“An intelligent man is sometimes forced to be drunk to spend time with his fools.”
– Ernest Hemingway
2 parts Courvoisier’s VSOP Exclusif
1/3 part Maraschino Cherry Liqueur
1/3 part Sweet vermouth
3 Dashes of Angostura bitters
1 Orange zest
Method: Stir all ingredients together in a mixing glass over cubed ice until condensation covers the glass. Double strain into a chilled cocktail glass finishing with an orange zest snapped over the drink and dropped into the glass
Garnish: Fresh cherry
The long lost older brother of the famous Manhattan cocktail, this drink first saw print in 1895 in the book, Modern American Drinks by George J Kappeler and originally replaced the above mentioned cherry liqueur with soda water….. something I wouldn’t necessarily advise.
Despite the name this drink (like so many others) has been listed and quoted under many other names before it, the most common was the 1830s classic, Delmonico. This drink was entitled after a famous “Delmonico” family who made their name (and their drinks) throughout their collection of restaurants in New York. The major difference between this and the beloved Harvard Cocktail, was their use of both gin and French brandy in the recipe. It’s wise to bear in mind at this stage, the quality of both of these spirits was very much of chance around this time. This is no better expressed then in the book aptly named The Flowing Bowl (by Edward Spencer, not William Schmidt) where there was mention of a German chemist who proclaimed that a very potable brandy could be produced by distilling sawdust – to which the author aptly commented,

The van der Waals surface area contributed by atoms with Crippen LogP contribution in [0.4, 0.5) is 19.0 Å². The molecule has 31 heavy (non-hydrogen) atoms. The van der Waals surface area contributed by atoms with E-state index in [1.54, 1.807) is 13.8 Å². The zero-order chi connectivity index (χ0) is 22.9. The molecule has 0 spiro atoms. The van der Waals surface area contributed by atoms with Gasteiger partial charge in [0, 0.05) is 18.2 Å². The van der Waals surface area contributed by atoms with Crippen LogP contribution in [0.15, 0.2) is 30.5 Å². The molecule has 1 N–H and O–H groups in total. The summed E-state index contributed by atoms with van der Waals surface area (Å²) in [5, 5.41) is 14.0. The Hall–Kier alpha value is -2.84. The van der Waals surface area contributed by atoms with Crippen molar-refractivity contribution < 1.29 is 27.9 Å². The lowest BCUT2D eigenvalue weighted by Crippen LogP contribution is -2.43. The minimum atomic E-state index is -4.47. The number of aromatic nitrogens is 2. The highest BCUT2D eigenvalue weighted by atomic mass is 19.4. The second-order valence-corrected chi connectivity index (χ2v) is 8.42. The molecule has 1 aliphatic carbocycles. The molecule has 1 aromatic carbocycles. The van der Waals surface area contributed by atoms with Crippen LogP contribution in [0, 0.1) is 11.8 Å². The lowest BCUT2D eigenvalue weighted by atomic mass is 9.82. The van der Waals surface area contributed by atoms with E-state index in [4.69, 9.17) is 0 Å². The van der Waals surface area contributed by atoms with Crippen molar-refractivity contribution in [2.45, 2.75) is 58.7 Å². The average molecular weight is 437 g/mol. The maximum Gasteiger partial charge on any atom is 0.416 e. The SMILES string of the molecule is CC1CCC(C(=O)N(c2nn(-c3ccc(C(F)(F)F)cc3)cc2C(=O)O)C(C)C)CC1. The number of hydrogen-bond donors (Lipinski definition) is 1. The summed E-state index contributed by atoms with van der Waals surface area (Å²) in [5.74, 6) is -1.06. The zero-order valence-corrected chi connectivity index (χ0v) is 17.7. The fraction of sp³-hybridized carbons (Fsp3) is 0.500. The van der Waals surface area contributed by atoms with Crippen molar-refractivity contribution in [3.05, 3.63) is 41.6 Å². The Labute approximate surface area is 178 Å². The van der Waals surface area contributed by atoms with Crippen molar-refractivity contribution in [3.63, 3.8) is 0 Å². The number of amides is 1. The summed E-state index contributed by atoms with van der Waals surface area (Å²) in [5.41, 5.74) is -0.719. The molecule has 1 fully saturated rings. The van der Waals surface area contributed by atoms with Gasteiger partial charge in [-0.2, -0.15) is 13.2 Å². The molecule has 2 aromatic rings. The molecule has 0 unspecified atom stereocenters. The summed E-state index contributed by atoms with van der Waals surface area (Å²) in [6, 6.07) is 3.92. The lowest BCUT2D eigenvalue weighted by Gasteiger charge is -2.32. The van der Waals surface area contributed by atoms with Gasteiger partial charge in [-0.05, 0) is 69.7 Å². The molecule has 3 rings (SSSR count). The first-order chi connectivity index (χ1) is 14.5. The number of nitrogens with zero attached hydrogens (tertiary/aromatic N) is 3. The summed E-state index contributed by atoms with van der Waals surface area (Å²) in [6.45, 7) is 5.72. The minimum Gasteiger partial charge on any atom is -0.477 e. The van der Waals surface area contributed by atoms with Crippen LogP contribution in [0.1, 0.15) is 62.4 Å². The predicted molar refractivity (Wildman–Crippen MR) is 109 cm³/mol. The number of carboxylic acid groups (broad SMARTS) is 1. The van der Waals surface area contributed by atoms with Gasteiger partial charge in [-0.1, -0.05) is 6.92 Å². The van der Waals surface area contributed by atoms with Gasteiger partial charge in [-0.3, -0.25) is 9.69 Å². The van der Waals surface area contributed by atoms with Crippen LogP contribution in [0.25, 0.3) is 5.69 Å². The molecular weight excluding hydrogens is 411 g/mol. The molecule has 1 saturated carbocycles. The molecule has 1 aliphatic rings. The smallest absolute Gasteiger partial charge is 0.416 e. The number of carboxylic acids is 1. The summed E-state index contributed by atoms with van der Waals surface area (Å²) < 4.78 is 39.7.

“What is the use of a prohibitory liquor law if a man is able to make Brandy out of the shingles on his roof or can get delirium tremens by drinking the legs of his kitchen chairs”!
But I digress, the Harvard cocktail compliments any rich VSOP cognac whilst combining the notes from the citrus, vermouth and cherry together in a reaction commonly expressed by Master Blenders as “le mariage”. The cocktail name clearly brings us back to the old halls of Harvard University where, as is true with today, the expanding and subtracting of ones brain cells can be often a daily battle.